The original IEEE 802.3af-2003[1] PoE standard provides up to 15.4 W of DC power (minimum 44 V DC and 350 mA[2][3]) on each port.[4] Only 12.95 W is assured to be available at the powered device as some power dissipates in the cable.[5] The updated IEEE 802.3at-2009[6] PoE standard also known as PoE+ or PoE plus, provides up to 25.5 W of power for Type 2 devices.[7] The 2009 standard prohibits a powered device from using all four pairs for power.[8] Both of these standards have since been incorporated into the IEEE 802.3-2012 publication.[9]

So if I was you, if it is stated to be dangerous, I wouldn't put the new VTO on the VTNS.
In fact that's the problem. At the end I found this draw and that's exactly what I did. Thanks catcamstar, you're always helpful.
By the way, the vto2202f has a much better camera than the older vto's!IMG-20200114-WA0019.jpg

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JanT

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Ok, I'm definitively an idiot...I was trying to connect to a non Poe port of the switch...it seems to be ok connecting in the right port.
But I still have a question. Could I damage this vto if I connect to the vtns1060a? I'm asking because I found this (see picture) in a UK website.View attachment 53901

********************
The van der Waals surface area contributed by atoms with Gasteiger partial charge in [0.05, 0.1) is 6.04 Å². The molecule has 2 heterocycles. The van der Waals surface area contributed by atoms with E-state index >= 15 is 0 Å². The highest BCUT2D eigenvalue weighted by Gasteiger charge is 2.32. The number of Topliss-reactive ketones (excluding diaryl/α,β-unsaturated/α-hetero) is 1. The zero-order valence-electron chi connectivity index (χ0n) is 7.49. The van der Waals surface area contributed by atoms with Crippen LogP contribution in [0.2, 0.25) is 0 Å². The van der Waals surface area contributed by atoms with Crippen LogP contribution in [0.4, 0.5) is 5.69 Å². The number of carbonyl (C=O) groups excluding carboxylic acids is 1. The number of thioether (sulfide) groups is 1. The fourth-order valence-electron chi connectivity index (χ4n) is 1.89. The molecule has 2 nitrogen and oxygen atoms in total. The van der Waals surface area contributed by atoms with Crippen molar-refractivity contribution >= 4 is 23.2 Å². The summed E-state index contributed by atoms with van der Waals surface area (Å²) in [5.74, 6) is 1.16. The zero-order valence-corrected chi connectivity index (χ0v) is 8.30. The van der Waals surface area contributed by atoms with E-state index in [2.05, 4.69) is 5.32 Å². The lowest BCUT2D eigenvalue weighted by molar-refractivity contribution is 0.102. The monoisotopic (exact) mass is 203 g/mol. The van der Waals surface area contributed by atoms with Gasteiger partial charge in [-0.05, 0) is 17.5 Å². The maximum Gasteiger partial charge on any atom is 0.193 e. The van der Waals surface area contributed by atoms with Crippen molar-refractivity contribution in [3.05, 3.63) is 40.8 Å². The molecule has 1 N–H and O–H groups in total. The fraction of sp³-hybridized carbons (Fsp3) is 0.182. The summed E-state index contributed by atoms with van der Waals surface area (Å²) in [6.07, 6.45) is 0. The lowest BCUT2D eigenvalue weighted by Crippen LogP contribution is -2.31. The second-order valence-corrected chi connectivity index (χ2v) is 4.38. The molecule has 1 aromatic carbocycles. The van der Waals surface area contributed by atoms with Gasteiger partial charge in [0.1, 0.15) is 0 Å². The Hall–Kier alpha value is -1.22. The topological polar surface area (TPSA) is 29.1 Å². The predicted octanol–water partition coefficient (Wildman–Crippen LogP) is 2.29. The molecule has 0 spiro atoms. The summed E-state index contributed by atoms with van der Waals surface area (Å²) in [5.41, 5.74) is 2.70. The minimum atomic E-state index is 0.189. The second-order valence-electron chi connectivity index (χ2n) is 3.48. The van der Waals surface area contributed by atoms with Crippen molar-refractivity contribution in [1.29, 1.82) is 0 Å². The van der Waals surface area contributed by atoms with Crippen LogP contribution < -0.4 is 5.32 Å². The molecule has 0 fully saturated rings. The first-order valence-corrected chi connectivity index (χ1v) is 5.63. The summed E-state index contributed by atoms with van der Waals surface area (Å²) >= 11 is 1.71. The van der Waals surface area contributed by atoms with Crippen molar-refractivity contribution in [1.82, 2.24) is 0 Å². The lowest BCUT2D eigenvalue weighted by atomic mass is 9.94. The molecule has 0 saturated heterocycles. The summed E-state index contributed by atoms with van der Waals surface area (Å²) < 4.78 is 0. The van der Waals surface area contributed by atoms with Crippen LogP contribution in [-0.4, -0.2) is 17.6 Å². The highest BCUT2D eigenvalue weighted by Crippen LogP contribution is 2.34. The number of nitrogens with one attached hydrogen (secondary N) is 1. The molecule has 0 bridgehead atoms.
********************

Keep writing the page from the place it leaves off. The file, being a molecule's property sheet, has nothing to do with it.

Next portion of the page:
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So what Poe should i use to power up my VTO2202F-P ? , i have injectors of 12V, usually works perfectly for all Dahua cameras, but this time VTO2202F-P looks dead , no action at all, unable to detect, nothing .. i am trying to connect it to standard gigabit switch, with PoE injectors to LAN cables
 

AlbertoIt

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So what Poe should i use to power up my VTO2202F-P ? , i have injectors of 12V, usually works perfectly for all Dahua cameras, but this time VTO2202F-P looks dead , no action at all, unable to detect, nothing .. i am trying to connect it to standard gigabit switch, with PoE injectors to LAN cables
Mine is working with the same Poe switch of cameras. Check if you are connecting it to a poe port...